One of the first principles associated with learning and behaviour was developed by Edward Lee Thorndike and this has become known as Thorndike’s Law of Effect. Thorndike was a pioneer not only in behaviorism and in studying learning, but also in using animals in psychology experiments.
This states that behaviours that lead to satisfying outcomes are likely to be repeated, whereas behaviors that lead to undesired outcomes are less likely to recur.
Thorndike theorised that animals learn by trial and error.
In his experiments, Thorndike used puzzle boxes to study how animals learn. The boxes were enclosed but contained a small lever that, when pressed, would allow the animal to escape.
Thorndike placed a cat inside the puzzle box. He then placed a piece of meat outside the box and watched the cat’s efforts to escape and get the food. He recorded how long each cat took to work out how to free itself from the box.
Eventually, the cats would press the lever, and the door would open so that the animal could receive the reward. Thorndike noticed that with each trial, the cats became much faster at opening the door. Because pressing the lever had led to a favorable outcome, the cats were much more likely to perform the behavior again in the future.
Thorndike termed this the “Law of Effect,” which suggested that when satisfaction follows an association, it is more likely to be repeated. If an unfavorable outcome follows an action, then it becomes less likely to be repeated. He said,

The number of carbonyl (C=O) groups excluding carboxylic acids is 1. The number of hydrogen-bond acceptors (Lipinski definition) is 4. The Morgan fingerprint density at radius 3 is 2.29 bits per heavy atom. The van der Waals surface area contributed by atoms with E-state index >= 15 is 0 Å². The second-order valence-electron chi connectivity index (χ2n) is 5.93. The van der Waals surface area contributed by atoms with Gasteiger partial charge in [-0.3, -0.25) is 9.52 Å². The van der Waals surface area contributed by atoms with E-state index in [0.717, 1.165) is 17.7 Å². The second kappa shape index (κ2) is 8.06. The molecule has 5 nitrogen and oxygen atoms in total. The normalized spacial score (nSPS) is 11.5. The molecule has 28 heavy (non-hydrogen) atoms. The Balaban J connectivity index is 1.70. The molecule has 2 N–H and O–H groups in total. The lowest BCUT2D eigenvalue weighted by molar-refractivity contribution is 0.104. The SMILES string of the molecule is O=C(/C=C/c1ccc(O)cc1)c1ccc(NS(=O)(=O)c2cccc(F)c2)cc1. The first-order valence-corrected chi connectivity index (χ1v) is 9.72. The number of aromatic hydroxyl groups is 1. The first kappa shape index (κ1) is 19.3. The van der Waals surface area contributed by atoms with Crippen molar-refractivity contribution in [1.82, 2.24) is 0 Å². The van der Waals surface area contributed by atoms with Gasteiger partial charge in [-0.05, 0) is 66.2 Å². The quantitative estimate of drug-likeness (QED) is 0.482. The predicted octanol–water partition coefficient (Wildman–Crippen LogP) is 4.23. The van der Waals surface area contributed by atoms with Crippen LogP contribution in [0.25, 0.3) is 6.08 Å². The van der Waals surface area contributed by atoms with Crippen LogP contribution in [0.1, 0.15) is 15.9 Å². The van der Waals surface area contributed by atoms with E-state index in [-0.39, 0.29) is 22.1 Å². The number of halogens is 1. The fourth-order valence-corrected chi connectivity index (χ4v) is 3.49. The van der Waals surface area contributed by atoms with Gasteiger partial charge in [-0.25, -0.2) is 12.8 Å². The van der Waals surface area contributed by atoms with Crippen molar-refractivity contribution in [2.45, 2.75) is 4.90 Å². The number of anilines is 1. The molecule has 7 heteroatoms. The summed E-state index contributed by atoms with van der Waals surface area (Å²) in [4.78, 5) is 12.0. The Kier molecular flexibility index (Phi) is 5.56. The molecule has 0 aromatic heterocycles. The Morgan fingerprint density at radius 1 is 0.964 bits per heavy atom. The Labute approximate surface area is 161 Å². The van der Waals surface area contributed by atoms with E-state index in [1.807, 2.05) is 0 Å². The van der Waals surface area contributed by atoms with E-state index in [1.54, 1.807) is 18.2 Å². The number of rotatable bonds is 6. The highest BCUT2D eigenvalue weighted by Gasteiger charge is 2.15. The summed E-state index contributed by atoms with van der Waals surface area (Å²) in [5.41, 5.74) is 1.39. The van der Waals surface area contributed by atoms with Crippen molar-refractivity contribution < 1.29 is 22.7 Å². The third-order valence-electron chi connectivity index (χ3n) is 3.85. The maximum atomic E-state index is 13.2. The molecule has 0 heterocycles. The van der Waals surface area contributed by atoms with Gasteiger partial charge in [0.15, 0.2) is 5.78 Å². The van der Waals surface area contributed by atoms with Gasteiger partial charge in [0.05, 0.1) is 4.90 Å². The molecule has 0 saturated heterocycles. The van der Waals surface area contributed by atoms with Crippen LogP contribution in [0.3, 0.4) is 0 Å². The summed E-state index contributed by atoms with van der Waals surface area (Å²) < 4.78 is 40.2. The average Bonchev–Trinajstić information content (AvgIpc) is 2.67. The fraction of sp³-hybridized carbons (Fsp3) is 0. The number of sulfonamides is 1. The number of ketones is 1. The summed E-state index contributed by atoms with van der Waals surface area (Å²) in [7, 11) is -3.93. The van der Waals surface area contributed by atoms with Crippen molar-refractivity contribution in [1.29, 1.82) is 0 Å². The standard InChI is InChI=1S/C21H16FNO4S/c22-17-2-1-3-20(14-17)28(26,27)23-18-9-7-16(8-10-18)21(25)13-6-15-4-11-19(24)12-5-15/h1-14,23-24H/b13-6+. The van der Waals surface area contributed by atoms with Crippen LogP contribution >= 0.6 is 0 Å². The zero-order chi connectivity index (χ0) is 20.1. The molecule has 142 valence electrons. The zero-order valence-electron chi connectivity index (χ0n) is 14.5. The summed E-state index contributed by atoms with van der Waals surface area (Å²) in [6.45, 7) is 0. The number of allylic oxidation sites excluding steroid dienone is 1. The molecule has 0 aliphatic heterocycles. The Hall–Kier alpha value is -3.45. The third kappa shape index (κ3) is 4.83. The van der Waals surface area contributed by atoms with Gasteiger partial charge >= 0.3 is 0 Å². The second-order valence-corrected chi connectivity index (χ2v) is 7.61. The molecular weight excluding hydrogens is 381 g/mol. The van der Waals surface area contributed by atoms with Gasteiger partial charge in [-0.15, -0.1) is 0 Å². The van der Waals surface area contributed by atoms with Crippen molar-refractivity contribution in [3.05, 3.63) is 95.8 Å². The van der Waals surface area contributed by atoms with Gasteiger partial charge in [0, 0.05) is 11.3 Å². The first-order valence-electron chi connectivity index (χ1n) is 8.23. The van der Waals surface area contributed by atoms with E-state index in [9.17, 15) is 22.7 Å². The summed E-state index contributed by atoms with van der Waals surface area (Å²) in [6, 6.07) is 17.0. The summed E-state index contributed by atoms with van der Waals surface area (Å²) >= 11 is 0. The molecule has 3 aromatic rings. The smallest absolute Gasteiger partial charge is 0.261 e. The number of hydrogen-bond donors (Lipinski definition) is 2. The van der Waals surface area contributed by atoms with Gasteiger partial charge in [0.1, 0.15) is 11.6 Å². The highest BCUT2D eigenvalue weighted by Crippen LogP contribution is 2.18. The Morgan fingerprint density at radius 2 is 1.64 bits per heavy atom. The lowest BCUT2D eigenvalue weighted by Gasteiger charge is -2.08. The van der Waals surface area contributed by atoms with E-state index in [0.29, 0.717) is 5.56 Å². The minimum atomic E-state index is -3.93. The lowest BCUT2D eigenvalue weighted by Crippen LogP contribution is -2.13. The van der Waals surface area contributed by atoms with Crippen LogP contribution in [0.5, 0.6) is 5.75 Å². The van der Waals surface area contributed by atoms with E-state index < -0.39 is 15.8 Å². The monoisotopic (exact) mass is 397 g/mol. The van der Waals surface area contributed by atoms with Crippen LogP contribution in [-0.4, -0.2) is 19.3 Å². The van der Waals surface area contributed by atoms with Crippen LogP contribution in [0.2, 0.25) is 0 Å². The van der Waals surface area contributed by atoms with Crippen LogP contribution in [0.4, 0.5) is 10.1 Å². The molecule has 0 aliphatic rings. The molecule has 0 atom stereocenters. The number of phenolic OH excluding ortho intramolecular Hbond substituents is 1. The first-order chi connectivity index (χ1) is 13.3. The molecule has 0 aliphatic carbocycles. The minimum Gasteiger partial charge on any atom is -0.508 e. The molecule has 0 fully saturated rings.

Of several responses made to the same situation those which are accompanied or closely followed by satisfaction to the animal will, other things being equal, be more firmly connected with the situation, so that, when it recurs, they will be more likely to recur; those which are accompanied or closely followed by discomfort to the animal will, other things being equal, have their connections to the situation weakened, so that, when it recurs, they will be less likely to occur. The greater the satisfaction or discomfort, the greater the strengthening or weakening of the bond.
Thorndike’s discovery had a big influence on the development of behaviorism and Burrhus Frederic Skinner based his theory of operant conditioning on the Law of Effect. Skinner introduced a new term into the Law of Effect – reinforcement. Behaviour which is reinforced tends to be repeated (i.e. strengthened); behavior which is not reinforced tends to die out-or be extinguished (i.e. weakened).
Both Thorndike’s and Skinner’s theories have many similarities and differences. Both recognise that consequences due to behaviours have a direct impact on conditioning human behaviour. However, in Skinner’s theory, a behaviour is likely to reoccur based on a reinforcer rather than whether the stimulus is positive or negative.